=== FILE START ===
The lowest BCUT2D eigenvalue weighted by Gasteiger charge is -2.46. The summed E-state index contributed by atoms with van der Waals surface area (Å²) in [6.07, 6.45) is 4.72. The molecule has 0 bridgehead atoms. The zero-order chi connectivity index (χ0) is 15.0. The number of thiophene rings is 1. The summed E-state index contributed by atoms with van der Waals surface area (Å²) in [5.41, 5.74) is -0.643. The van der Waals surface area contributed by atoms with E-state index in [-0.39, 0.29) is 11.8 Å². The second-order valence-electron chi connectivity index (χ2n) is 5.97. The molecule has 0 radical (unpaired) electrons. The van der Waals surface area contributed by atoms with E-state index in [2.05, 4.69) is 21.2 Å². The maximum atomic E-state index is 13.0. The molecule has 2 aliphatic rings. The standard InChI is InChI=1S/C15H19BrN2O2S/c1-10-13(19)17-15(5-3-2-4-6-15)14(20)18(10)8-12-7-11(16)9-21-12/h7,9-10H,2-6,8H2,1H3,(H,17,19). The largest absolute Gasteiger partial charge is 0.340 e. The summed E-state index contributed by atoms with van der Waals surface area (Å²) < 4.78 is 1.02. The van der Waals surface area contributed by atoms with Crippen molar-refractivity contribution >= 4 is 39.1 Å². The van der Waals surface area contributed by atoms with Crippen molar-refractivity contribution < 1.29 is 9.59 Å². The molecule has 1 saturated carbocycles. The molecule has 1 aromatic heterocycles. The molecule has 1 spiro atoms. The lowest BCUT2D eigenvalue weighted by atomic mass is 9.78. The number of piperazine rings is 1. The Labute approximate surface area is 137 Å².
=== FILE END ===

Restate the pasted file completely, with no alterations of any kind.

The lowest BCUT2D eigenvalue weighted by Gasteiger charge is -2.46. The summed E-state index contributed by atoms with van der Waals surface area (Å²) in [6.07, 6.45) is 4.72. The molecule has 0 bridgehead atoms. The zero-order chi connectivity index (χ0) is 15.0. The number of thiophene rings is 1. The summed E-state index contributed by atoms with van der Waals surface area (Å²) in [5.41, 5.74) is -0.643. The van der Waals surface area contributed by atoms with E-state index in [-0.39, 0.29) is 11.8 Å². The second-order valence-electron chi connectivity index (χ2n) is 5.97. The molecule has 0 radical (unpaired) electrons. The van der Waals surface area contributed by atoms with E-state index in [2.05, 4.69) is 21.2 Å². The maximum atomic E-state index is 13.0. The molecule has 2 aliphatic rings. The standard InChI is InChI=1S/C15H19BrN2O2S/c1-10-13(19)17-15(5-3-2-4-6-15)14(20)18(10)8-12-7-11(16)9-21-12/h7,9-10H,2-6,8H2,1H3,(H,17,19). The largest absolute Gasteiger partial charge is 0.340 e. The summed E-state index contributed by atoms with van der Waals surface area (Å²) < 4.78 is 1.02. The van der Waals surface area contributed by atoms with Crippen molar-refractivity contribution >= 4 is 39.1 Å². The van der Waals surface area contributed by atoms with Crippen molar-refractivity contribution < 1.29 is 9.59 Å². The molecule has 1 saturated carbocycles. The molecule has 1 aromatic heterocycles. The molecule has 1 spiro atoms. The lowest BCUT2D eigenvalue weighted by atomic mass is 9.78. The number of piperazine rings is 1. The Labute approximate surface area is 137 Å².